In that same chart—compiled by the left–wing Mother Jones—you can also see a compilation of statements about the perpetrators’ mental health. And it is obvious that there is a higher incidence of mental illness here than across the general population: Wiliam Cruse in 1987 “suffered from paranoid delusions. A judge found that he suffered from ‘extreme mental illness.’” Colin Ferguson in 1993 “suffered from racial paranoia and was obsessed with nonexistent conspiracies. His landlord said he had ‘delusions of grandeur.’” Nathan Gale in 2004 “was discharged from the military because he was a paranoid schizophrenic.” Jennifer Sanmarco in 2006 “was placed on retirement disability for psychological reasons. Fellow employees described her behavior as increasingly bizarre. She believed the Postal Service employees were conspiring against her.” Maurice Clemmons in 2009 “had a history of erratic, bizarre behavior. He once asked his family to get naked for 5 minutes on Sunday; he said he thought the world would end and that he was Jesus.” Eduardo Sencion in 2011 “was diagnosed with paranoid schizophrenia as a teenager and feared demons were out to get him.”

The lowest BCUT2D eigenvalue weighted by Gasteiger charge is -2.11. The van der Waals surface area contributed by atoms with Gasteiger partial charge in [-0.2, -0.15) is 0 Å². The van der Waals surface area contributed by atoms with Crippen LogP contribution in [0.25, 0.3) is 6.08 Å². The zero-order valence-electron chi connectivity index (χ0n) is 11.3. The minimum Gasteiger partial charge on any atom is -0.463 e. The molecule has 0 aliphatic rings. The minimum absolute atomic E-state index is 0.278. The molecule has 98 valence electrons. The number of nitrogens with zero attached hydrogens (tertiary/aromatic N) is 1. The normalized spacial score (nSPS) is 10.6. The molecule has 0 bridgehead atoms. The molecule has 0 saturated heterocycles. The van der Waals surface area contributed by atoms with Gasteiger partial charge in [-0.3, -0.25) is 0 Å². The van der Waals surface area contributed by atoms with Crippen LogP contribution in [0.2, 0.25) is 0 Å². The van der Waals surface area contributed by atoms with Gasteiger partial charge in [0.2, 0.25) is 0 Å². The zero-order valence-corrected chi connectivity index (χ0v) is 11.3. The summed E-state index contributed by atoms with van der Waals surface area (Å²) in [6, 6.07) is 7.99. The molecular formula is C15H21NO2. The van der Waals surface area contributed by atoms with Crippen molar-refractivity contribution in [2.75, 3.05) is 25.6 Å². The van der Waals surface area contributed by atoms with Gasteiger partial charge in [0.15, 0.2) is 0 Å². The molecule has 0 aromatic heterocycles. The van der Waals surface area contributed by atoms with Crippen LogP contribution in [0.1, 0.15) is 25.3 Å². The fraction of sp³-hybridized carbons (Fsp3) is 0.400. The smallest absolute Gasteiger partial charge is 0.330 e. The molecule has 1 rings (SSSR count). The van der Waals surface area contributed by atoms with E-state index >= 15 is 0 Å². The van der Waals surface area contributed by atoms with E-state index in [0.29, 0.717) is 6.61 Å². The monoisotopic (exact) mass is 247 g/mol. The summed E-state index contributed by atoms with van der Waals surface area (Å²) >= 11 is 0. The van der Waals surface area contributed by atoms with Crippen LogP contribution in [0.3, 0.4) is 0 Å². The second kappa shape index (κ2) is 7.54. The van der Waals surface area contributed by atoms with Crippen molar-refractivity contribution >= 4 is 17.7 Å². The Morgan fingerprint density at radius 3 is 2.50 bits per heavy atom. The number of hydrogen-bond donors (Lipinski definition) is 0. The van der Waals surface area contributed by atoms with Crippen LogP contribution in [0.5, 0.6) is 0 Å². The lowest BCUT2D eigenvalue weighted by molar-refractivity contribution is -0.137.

The association between mental illness and mass shootings isn’t a “lie”—nevermind one we only entertain for white suspects. The hypocrites who make this accusation suddenly decide that concern about mental illness is a disingenuous way to disregard a perpetrator’s words, whenever we actually do that, and then they turn around and tell us that it’s a disingenuous way to humanize and try to provoke empathy for evil white men when we do it for cases involving them. When writers like those at Jezebel speculate about “Why Most Serial Killers Are Privileged White Men”, the actual answer to that is that they aren’t—and they never have been. A better question would be to ask exactly what bias Jezebel is demonstrating when it incorrectly thinks they are and misinforms its readers into believing the same falsehood.